Featured Venue

View all Events at this Venue

South Campus Gateway, LLC.

¡Viva La Cosecha!

Italian Village adds upscale Mexican flavor

There are plenty of places in Columbus to get tacos. There are plenty of places in Italian Village to hang out with your friends. Walking into Cosecha, the newest asset on Fourth Street, and restaurateur Chris Crader’s freshest Grow Restaurants brand, you realize happily that the two are now one in the same.

A recycled dairy barn, Cosecha retains some of Italian Village’s authentic feel while introducing a menu that was, until now, largely unavailable in that neighborhood. Other options in the realm abound closer to High Street, but with Italian Village on the come up, Crader saw an opportunity to fill what he decided was an unmet need.

Chef Silas Caeton (formerly of Veritas Tavern in Delaware) has, to his credit, put together a very enjoyable menu. Outside of the obligatory enchiladas and sides of rice and beans are harder-to-find offerings like charred octopus and better-than-average pozole verde (a pork and hominy stew driven by a thick-ish, hearty broth made of tomatillos and green chiles).

The octopus and pozole are of particular note. Other recent Columbus ventures have tried octopus in this application, and the results were less than stellar. This dish is very respectable, the meat fork-tender and tooth-ready.

Cosecha-40     Cosecha-52

Top: Chef Silas Caeton. Bottom: Caeton’s charred octopus and chips.

The soup, last seen in this light at another Grow venture (The Sycamore), is a meal unto itself, tangy and savory and, at eight dollars, perhaps the best bargain on the slate.

Though there is an obvious drive to give the effort some real authenticity (terra cotta copitas in the bar, worm salt, the aforementioned octopus), the menu is very accessible. There are plenty of Shagbark tortilla chips and various dips to enjoy—the queso in particular seems to be a crowd favorite. Chile-dusted pork rinds (chicharrones) and a Caesar salad round out the starters. Seven different taco duos ranging from chicken tinga ($8) to tuna poké ($14) satisfy the taco fiends.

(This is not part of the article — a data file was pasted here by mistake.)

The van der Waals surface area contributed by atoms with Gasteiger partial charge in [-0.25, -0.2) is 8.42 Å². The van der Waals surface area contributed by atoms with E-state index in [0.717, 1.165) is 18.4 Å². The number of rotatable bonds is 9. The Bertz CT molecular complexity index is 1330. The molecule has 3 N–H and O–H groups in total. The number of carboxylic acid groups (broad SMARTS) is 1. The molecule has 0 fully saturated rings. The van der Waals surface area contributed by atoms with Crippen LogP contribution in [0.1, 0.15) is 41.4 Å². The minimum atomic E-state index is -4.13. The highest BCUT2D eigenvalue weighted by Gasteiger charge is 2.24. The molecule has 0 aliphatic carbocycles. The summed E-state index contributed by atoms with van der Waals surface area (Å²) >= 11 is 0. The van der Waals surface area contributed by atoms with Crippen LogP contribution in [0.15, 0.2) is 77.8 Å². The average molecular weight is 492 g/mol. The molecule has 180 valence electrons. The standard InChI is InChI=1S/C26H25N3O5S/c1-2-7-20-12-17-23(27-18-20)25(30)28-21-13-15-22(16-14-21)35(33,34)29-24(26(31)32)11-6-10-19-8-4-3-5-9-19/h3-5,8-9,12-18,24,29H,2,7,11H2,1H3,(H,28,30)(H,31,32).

Of further note food-wise are a caramelized sweet potato dish ($8), a butter-poached shrimp and tamale ($13), and a most thoughtful side dish, esquites ($4).

Sweet potatoes can be a tough sell. Throw out any notion of the marshmallow-entombed Thanksgiving nightmare from your childhood. This is not a dessert. It is a well conceived, well executed, non-meat-driven dish. The Cloverton cheese and honey make it not strictly vegan, but it matters not. It’s exceptional.

The shrimp and corn tamale is a fantastic combination, as both elements merely flirt with sweetness without tipping over. Pickled jalapeños liven up just about anything, but they are a particularly welcome element in this concept.

As for the esquites, it’s simply elote in a bowl. Corn-off-the-cob fixed with lime juice, chile powder, salt, and cheese. The perfect street food. Only here you get to wolf it down by the heaping metal spoonful.

When you go, don’t shy away from the bar. It’s a long space, accommodating a good twenty folks straight away before you get to the high-tops lining the opposite wall. Every cuisine has its complimentary libations. Perhaps none other than Mexican food does so well at it.

There is a clear focus on both tequila and mezcal, the latter of which remains something of a mystery to the mainstream. Bar manager David Veitch has his ducks in a row, offering not just a solid selection of spirits, but an eight-strong custom cocktail lineup to back it up.

Best in show are The Dude Abides (a horchata-fueled spin on the white russian) and the Conquistador (a tequila-fueled spin on the sharpie mustache).

Naturally, there are margaritas to be had. But you would do well to at least once snag an ounce-and-a-half of quality mezcal, take down a half-a-tongue’s worth of sal de gusano on the accompanying orange slice, and chase it with what god intended. It certainly can empty your head of anything not worth the memory.

Cosecha Cocina has no reason not to succeed—it smacks of Italian Village ascent and most definitely brings it at both the kitchen and the bar. Fourth Street patrons are on notice.

 

Comments

comments

X